White Collar Reset: Going to market


Investors who are furiously trying to divine the future of the economy in the stock and bond markets, the commodities market, the jobs market, the housing and commercial real estate markets may want to read the cabbage leaves in another market: the Rowayton Farmers' Market.

I first got tipped off to its import by a friend who lives in this impossibly cute former fishing village in the heart of southwestern Connecticut's "Gold Coast." Located just 45 miles north of Wall Street, Rowayton has been hit hard by the financial crisis (though perhaps not as hard as neighboring Darien). All along the wooded lanes and footpaths that wind toward the commuter rail station, For Sale and For Rent signs loom in front of new $2 million cedar-shingled mansions. Nowadays, passengers have little trouble finding a seat on the 6:15 A.M. into Grand Central; on the other hand, snagging a choice table in front of the deli down by the docks can require some serious maneuvering with out-of-work i-bankers and ad execs. Unless it's Friday, when everyone just heads to the newly re-branded, repositioned and reinvigorated farmers' market.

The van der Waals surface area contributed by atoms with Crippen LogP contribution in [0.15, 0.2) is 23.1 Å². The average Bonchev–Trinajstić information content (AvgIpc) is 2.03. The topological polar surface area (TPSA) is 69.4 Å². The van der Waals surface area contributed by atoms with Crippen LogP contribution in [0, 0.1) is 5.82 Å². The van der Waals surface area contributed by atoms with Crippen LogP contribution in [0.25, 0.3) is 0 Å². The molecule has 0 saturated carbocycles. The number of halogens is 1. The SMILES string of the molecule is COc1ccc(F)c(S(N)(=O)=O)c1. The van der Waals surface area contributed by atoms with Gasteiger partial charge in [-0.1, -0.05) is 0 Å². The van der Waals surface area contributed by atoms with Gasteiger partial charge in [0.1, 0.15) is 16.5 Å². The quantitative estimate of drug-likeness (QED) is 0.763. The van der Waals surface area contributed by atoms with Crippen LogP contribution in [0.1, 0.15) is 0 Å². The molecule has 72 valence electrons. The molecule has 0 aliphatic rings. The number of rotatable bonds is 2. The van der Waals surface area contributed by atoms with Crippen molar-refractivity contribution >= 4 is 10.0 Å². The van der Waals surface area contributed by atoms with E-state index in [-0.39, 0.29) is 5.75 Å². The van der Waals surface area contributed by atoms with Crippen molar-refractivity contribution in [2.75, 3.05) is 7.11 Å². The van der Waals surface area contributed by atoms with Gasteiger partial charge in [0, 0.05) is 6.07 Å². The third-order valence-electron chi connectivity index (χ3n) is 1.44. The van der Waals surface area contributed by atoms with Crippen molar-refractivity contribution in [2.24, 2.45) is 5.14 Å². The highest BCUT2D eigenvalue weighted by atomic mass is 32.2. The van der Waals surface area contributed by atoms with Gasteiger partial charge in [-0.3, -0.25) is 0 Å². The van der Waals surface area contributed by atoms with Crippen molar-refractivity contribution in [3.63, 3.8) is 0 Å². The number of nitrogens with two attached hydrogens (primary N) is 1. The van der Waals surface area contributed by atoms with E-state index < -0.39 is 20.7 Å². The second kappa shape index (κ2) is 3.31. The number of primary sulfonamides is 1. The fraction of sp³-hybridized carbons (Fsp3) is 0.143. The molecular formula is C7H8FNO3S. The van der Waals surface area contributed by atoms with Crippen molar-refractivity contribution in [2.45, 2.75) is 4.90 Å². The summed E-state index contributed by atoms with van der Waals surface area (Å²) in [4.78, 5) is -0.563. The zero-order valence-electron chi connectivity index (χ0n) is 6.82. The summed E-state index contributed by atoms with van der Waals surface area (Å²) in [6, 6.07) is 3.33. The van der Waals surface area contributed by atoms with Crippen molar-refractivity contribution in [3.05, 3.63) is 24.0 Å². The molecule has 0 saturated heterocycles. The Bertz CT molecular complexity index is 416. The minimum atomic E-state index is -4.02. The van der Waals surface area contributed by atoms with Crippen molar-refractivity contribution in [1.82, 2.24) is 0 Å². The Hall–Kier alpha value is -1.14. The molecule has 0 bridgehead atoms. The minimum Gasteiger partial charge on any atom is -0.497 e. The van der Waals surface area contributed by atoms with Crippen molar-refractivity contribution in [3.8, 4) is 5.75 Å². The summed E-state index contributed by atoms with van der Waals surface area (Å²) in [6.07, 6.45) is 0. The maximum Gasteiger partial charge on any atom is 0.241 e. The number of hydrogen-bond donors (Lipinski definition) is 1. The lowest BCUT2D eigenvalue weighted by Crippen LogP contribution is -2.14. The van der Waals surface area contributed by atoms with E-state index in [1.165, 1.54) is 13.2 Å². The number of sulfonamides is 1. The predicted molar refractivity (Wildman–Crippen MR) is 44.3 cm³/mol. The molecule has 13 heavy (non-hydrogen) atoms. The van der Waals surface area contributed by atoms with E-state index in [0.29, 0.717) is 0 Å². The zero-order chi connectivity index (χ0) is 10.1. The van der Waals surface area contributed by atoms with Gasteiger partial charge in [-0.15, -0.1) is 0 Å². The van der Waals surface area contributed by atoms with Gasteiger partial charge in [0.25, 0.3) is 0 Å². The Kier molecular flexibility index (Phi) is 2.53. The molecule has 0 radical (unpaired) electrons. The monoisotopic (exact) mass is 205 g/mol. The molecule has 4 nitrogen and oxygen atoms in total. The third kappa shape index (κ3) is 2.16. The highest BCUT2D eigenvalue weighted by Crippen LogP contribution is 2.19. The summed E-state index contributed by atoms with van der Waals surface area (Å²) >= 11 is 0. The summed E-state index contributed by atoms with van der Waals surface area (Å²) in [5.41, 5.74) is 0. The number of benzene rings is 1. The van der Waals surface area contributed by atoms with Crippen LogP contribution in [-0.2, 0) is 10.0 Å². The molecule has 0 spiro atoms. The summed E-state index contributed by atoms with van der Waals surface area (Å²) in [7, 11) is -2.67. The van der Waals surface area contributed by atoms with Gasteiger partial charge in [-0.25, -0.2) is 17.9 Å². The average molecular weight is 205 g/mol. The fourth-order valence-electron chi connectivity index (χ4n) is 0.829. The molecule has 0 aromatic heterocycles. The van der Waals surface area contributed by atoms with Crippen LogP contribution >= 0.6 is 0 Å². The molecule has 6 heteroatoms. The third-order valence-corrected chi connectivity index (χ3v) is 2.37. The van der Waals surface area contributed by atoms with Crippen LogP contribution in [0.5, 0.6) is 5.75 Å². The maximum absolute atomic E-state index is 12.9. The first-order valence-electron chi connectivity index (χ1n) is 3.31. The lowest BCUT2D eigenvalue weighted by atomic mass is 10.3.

Originally published